Here is a timely insight into one of the most extraordinary birds which have ever lived. Once thought to be an evolutionary ‘missing link’ between owls and parrots, the kakapo is fighting a losing battle against the forces of habitat change and predation. Fewer than 50 birds are left: a few on Little Barrier Island; a few on Codfish Island, and perhaps some on Stewart Island and in remote areas of Fiordland.
David Butler’s book links historical knowledge of the kakapo and its ways with more recent studies of the bird’s behaviour and the attempts being made right now to save the species. Many New Zealanders will have heard (courtesy of the National Programme’s morning bird calls) the booming of the male kakapo as he attempts to attract a mate. Few will know that the bird is able to keep up this remarkable serenade for 17 hours, at 1000 booms per hour!
Many other interesting facts emerge: the moss-green kakapo feathers are unusually warm, soft and fragrant — qualities that made them highly prized by the Maori for use in cloaks; there was once a rare yellow form of kakapo (an 1898 painting compares the two); kakapo feed by using their tongues and beaks like a juice extractor.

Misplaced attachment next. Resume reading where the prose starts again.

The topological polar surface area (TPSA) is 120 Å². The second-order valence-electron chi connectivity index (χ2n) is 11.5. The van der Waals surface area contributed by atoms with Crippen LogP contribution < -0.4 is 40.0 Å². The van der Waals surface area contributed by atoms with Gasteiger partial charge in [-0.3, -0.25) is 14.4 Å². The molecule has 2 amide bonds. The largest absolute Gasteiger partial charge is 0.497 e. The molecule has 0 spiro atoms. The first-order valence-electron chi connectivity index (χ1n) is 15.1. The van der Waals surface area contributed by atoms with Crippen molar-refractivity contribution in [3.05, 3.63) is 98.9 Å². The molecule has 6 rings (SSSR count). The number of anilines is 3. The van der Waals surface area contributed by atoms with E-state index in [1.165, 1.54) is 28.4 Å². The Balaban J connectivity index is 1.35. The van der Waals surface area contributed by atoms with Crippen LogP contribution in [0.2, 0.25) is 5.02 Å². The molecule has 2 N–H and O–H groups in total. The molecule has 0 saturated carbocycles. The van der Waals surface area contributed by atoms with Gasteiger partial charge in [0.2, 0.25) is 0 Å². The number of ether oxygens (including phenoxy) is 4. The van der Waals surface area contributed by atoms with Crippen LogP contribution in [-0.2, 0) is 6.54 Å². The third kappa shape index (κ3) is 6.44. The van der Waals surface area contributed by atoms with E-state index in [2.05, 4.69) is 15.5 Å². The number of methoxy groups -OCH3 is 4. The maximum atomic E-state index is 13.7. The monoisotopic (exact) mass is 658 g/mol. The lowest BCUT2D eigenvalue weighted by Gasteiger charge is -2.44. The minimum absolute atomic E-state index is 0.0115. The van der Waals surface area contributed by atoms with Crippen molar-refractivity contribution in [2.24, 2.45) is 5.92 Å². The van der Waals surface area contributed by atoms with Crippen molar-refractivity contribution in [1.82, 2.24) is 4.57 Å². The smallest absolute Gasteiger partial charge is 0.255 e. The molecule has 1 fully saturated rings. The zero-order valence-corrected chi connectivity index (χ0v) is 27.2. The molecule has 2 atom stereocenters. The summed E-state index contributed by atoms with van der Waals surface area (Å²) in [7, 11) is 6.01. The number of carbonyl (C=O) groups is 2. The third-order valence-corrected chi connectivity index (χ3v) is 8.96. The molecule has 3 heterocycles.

The book is profusely illustrated, and contains a touching tribute to the kakapo by Gerald Durrell. Durrell lists his ‘top ten’ experiences with birds (everything from observing Sri Lankan tailor birds sewing their pocket-like nests to being dive-bombed by Arctic skuas), then claims that meeting his first kakapo exceeded them all.
Writes Durrell: “If naturalists go to heaven (about which there is considerable ecclesiastical doubt) I hope that I will be furnished with a troop of kakapo to amuse me in the evening instead of television. Meanwhile, however, the kakapo is in grave danger of slipping away from us… before we have unravelled the secrets of its strange nocturnal life.”